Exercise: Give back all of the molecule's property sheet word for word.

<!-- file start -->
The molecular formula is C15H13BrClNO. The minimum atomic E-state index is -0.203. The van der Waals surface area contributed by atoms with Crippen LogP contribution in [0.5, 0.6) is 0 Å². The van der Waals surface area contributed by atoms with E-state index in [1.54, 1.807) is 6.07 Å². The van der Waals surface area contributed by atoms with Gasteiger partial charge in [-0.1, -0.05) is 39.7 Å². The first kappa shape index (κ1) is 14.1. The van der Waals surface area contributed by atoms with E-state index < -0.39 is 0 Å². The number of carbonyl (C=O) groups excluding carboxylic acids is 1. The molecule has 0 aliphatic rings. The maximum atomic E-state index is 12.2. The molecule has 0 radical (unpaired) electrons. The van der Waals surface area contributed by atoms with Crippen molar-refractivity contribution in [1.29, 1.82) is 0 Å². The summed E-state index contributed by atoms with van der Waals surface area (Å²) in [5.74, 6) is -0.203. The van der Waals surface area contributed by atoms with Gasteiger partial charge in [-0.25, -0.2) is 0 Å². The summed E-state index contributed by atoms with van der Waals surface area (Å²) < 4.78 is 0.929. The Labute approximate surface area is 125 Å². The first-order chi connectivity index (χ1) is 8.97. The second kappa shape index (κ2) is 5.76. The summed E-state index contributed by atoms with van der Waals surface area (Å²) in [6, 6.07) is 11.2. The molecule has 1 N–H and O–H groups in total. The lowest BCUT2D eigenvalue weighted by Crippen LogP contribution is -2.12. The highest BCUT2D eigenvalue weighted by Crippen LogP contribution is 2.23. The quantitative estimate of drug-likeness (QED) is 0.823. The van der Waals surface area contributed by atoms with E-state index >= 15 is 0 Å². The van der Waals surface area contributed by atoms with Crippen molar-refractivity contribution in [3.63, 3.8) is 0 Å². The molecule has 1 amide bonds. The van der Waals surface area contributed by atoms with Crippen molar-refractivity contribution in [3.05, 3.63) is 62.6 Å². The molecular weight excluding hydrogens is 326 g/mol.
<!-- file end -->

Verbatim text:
The molecular formula is C15H13BrClNO. The minimum atomic E-state index is -0.203. The van der Waals surface area contributed by atoms with Crippen LogP contribution in [0.5, 0.6) is 0 Å². The van der Waals surface area contributed by atoms with E-state index in [1.54, 1.807) is 6.07 Å². The van der Waals surface area contributed by atoms with Gasteiger partial charge in [-0.1, -0.05) is 39.7 Å². The first kappa shape index (κ1) is 14.1. The van der Waals surface area contributed by atoms with E-state index < -0.39 is 0 Å². The number of carbonyl (C=O) groups excluding carboxylic acids is 1. The molecule has 0 aliphatic rings. The maximum atomic E-state index is 12.2. The molecule has 0 radical (unpaired) electrons. The van der Waals surface area contributed by atoms with Crippen molar-refractivity contribution in [1.29, 1.82) is 0 Å². The summed E-state index contributed by atoms with van der Waals surface area (Å²) in [5.74, 6) is -0.203. The van der Waals surface area contributed by atoms with Gasteiger partial charge in [-0.25, -0.2) is 0 Å². The summed E-state index contributed by atoms with van der Waals surface area (Å²) < 4.78 is 0.929. The Labute approximate surface area is 125 Å². The first-order chi connectivity index (χ1) is 8.97. The second kappa shape index (κ2) is 5.76. The summed E-state index contributed by atoms with van der Waals surface area (Å²) in [6, 6.07) is 11.2. The molecule has 1 N–H and O–H groups in total. The lowest BCUT2D eigenvalue weighted by Crippen LogP contribution is -2.12. The highest BCUT2D eigenvalue weighted by Crippen LogP contribution is 2.23. The quantitative estimate of drug-likeness (QED) is 0.823. The van der Waals surface area contributed by atoms with E-state index >= 15 is 0 Å². The van der Waals surface area contributed by atoms with Crippen molar-refractivity contribution in [3.63, 3.8) is 0 Å². The molecule has 1 amide bonds. The van der Waals surface area contributed by atoms with Crippen molar-refractivity contribution in [3.05, 3.63) is 62.6 Å². The molecular weight excluding hydrogens is 326 g/mol.